Roberts said he and his team noticed these same qualities and personal characteristics in many of UVA’s newly enrolled students this year.
“When we had the opportunity to meet these remarkable students through their applications to UVA, we were inspired and impressed,” he said. “When you meet young adults like these who possess a selfless devotion to making lives better, even during a pandemic when they themselves faced significant challenges and obstacles, you can’t help but feel optimistic about the future.”
Roberts said the Office of Undergraduate Admission is “honored to welcome our new students to Grounds this fall.”
“I can’t recall ever being quite as excited about a class,” he said. “I hope they have a wonderful, joyful, uninterrupted college experience. I look forward to seeing what they will do and accomplish in the years ahead, and I am confident that they will change the world.”
Beyond the Standard Numbers
From time to time, UVA surveys its incoming first-year students to get beyond the standard enrollment figures, such as the fact that there are 3,919 students in the newest entering class and that 2,421 of them are from Virginia.
UVA’s vice provost for enrollment is Stephen Farmer, who oversees not only the Office of Undergraduate Admission, but Student Financial Services and the Office of the University Registrar.
He says the survey helps to tell the larger story of new students.
Take the fact that 91% of surveyed students served their communities. “It’s hard to get 91% of any group to agree about anything,” he said. “I think what the statistic suggests is that our students have a heart for others. I think that speaks well of them. And I think it’s a hopeful sign for our community.”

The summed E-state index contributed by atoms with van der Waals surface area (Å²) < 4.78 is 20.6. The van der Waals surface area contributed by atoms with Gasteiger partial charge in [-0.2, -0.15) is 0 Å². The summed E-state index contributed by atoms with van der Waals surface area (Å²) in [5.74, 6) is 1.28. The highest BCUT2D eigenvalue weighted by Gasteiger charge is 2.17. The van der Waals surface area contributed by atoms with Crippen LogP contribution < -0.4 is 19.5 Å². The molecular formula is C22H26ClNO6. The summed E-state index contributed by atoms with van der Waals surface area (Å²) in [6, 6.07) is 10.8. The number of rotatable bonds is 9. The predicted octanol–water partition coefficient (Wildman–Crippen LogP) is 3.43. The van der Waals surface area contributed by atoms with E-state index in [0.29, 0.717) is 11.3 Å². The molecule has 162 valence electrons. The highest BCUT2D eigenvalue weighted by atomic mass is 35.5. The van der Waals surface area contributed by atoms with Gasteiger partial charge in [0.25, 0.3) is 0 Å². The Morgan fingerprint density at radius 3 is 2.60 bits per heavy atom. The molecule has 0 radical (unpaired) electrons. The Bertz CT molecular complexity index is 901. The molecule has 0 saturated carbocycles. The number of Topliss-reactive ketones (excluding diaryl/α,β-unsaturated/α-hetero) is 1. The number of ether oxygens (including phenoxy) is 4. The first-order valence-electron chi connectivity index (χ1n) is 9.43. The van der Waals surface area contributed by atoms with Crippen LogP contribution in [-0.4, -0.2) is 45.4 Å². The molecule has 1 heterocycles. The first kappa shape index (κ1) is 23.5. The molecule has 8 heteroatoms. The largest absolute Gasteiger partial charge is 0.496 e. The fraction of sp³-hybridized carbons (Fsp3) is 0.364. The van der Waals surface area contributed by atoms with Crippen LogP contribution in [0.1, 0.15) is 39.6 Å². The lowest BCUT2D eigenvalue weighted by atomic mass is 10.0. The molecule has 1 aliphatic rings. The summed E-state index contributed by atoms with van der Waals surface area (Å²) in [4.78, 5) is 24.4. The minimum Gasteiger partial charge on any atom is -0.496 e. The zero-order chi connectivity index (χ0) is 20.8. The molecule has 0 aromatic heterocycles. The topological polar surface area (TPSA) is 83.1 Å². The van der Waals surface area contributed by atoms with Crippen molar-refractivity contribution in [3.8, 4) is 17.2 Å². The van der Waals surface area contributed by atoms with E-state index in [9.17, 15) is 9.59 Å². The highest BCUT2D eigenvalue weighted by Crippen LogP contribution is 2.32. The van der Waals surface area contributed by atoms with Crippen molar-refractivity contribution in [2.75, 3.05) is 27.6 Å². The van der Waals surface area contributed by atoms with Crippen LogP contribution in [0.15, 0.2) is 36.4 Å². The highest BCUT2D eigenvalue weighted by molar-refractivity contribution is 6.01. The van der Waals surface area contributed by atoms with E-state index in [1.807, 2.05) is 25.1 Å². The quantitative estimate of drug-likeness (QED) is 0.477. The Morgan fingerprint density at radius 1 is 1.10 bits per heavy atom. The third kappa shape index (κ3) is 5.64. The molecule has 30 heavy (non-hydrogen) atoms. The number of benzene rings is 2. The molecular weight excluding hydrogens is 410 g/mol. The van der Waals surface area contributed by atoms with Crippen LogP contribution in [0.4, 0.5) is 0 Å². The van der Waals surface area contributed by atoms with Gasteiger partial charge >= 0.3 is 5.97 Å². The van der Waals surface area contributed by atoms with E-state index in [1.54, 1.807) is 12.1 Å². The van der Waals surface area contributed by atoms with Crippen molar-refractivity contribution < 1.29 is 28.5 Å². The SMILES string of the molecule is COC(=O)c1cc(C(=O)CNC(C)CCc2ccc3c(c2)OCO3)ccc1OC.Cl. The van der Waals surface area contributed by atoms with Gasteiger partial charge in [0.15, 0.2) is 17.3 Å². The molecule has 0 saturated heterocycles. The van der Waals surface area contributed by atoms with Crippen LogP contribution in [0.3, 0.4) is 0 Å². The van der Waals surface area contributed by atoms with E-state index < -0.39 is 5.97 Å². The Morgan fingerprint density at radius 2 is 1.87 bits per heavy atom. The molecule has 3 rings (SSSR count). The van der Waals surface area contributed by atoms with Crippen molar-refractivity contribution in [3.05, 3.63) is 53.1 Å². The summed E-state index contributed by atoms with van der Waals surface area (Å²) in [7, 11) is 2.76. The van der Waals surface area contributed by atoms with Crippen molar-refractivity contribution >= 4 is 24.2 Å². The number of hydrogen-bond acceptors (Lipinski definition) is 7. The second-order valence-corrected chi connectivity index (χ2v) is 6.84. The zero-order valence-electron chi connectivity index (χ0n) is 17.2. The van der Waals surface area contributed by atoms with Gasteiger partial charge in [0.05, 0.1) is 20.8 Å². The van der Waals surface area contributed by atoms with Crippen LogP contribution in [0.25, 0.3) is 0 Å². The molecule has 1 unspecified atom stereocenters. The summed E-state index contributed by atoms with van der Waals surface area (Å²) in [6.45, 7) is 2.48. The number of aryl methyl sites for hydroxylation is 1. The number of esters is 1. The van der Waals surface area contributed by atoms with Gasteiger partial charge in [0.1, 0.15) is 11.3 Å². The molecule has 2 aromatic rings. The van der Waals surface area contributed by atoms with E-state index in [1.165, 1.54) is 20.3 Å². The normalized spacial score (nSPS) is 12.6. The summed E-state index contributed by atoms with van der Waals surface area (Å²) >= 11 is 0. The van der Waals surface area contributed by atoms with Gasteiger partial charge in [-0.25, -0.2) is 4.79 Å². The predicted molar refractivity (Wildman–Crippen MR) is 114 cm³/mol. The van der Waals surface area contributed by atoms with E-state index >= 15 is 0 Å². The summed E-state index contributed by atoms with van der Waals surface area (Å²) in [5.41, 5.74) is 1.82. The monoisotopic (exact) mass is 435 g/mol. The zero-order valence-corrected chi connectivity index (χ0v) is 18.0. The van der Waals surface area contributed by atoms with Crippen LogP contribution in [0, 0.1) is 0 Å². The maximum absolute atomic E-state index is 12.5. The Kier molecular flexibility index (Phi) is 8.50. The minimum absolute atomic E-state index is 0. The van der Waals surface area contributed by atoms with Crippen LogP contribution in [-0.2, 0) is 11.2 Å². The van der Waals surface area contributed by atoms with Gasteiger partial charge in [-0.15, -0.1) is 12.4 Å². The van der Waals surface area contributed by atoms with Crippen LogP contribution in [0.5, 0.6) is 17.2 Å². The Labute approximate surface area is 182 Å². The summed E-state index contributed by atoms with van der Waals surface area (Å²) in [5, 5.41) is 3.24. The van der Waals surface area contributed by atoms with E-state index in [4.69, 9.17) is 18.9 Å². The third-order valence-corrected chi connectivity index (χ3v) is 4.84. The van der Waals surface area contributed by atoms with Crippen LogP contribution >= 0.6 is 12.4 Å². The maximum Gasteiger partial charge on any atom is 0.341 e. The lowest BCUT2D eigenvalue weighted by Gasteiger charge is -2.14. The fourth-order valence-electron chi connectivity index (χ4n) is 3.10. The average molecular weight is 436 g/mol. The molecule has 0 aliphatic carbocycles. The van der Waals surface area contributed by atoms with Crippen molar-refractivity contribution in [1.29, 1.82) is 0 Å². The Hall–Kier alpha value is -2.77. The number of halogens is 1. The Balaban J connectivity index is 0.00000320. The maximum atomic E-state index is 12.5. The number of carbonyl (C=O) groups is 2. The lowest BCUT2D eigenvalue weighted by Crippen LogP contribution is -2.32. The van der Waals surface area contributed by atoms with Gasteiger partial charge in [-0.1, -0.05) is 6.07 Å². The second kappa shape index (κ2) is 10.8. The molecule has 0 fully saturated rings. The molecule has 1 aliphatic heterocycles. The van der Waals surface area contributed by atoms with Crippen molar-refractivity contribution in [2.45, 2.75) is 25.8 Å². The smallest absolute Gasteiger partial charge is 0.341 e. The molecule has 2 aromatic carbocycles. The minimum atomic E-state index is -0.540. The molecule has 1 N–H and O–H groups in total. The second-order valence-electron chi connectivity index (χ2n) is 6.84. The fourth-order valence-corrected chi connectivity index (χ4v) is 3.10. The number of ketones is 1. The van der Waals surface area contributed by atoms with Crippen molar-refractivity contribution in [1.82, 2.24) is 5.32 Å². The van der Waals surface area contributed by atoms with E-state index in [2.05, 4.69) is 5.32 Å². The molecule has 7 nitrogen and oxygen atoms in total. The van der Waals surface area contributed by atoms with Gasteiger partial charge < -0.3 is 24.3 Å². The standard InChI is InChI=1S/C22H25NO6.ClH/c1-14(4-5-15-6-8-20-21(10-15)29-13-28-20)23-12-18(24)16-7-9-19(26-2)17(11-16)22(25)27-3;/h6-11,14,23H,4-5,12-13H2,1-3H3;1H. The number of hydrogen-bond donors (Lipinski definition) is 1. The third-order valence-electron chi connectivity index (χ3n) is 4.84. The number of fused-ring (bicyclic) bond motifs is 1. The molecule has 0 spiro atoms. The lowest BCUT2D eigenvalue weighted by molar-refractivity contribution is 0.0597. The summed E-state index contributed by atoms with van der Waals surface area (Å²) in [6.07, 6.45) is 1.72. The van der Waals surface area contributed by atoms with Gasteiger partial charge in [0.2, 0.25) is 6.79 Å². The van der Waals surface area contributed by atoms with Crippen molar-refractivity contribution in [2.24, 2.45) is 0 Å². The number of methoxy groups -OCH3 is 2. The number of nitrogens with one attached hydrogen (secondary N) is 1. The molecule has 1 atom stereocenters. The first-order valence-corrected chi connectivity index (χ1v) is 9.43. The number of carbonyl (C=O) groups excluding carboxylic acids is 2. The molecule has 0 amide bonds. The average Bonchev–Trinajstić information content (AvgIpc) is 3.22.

By the Numbers: Class of 2025
In the survey, a whopping 90% of respondents said they listened to someone whose opinion differed from their own, and 67% of respondents said they changed their mind on an important issue.
“I think the results suggest that students are open-minded and that they’re willing to listen to other people and, when they feel that they’ve heard a good argument, change their minds,” Farmer said. “I think the results suggest that we, or at least our students, are maybe more open-minded than we think. And I think that’s a good sign.”
Farmer also had uplifting words about this year’s crop of transfer students, who number 712.
“The transfer students are such a rich group,” he said. “You know, they come from so many different walks of life. They truly, really each one of them, has taken a unique path to get to us.”
Twenty-two of those students arrived at UVA through a program at the campus of UVA’s College at Wise. “That’s an important statistic. That’s through the Year at Wise program that we began two years ago,” Farmer said.
“If a Virginian works really hard as a first-year candidate, makes it as far to the waiting list, and we just can’t find a place for him or for her – in the end, we promised them eventual admission to UVA if they spend a year at UVA-Wise and do well. So those 22 students represent students who did everything right when they were in high school, ran out of luck with us – much to our regret – but then hung in there with us, had a good year at Wise and now they’ll come here.”
Farmer also said there are many other “second-chance students in the transfer group.”
“You have more than 300 of our enrolling transfer students are students who applied previously to UVA. And, you know, they did well in school, but it just didn’t quite work out for them the first time around,” he said. “But they had their heart set on UVA. They gave us another chance and they got better news and now they’re here.
“We really appreciate people’s commitment to the University and we appreciate these students giving us another chance to give them better news,” Farmer said. “And we just hope they’re going to have the experience that they dreamed about when they’re here.”
All data for our “by the numbers” statistics is from the UVA Office of Undergraduate Admission.